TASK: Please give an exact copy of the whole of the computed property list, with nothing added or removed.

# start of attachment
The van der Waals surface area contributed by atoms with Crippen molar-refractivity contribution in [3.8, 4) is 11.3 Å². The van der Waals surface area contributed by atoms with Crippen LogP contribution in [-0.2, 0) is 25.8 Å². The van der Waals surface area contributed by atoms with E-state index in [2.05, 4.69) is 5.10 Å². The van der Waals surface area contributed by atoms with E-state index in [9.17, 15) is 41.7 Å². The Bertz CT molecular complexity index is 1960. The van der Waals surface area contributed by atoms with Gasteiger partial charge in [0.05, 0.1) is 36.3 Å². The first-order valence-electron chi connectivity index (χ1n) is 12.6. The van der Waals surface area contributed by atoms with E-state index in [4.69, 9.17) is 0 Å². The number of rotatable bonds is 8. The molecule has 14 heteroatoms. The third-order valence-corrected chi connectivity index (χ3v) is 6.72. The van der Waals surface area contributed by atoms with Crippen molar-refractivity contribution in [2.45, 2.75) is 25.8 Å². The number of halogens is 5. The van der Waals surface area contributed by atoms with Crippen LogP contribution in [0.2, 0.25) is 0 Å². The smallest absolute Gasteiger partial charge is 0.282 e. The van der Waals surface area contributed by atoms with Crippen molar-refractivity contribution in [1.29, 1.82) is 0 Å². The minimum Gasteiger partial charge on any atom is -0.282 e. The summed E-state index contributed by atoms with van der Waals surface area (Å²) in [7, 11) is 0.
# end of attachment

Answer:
The van der Waals surface area contributed by atoms with Crippen molar-refractivity contribution in [3.8, 4) is 11.3 Å². The van der Waals surface area contributed by atoms with Crippen LogP contribution in [-0.2, 0) is 25.8 Å². The van der Waals surface area contributed by atoms with E-state index in [2.05, 4.69) is 5.10 Å². The van der Waals surface area contributed by atoms with E-state index in [9.17, 15) is 41.7 Å². The Bertz CT molecular complexity index is 1960. The van der Waals surface area contributed by atoms with Gasteiger partial charge in [0.05, 0.1) is 36.3 Å². The first-order valence-electron chi connectivity index (χ1n) is 12.6. The van der Waals surface area contributed by atoms with E-state index in [4.69, 9.17) is 0 Å². The number of rotatable bonds is 8. The molecule has 14 heteroatoms. The third-order valence-corrected chi connectivity index (χ3v) is 6.72. The van der Waals surface area contributed by atoms with Crippen molar-refractivity contribution in [2.45, 2.75) is 25.8 Å². The number of halogens is 5. The van der Waals surface area contributed by atoms with Crippen LogP contribution in [0.2, 0.25) is 0 Å². The smallest absolute Gasteiger partial charge is 0.282 e. The van der Waals surface area contributed by atoms with Crippen molar-refractivity contribution in [1.29, 1.82) is 0 Å². The minimum Gasteiger partial charge on any atom is -0.282 e. The summed E-state index contributed by atoms with van der Waals surface area (Å²) in [7, 11) is 0.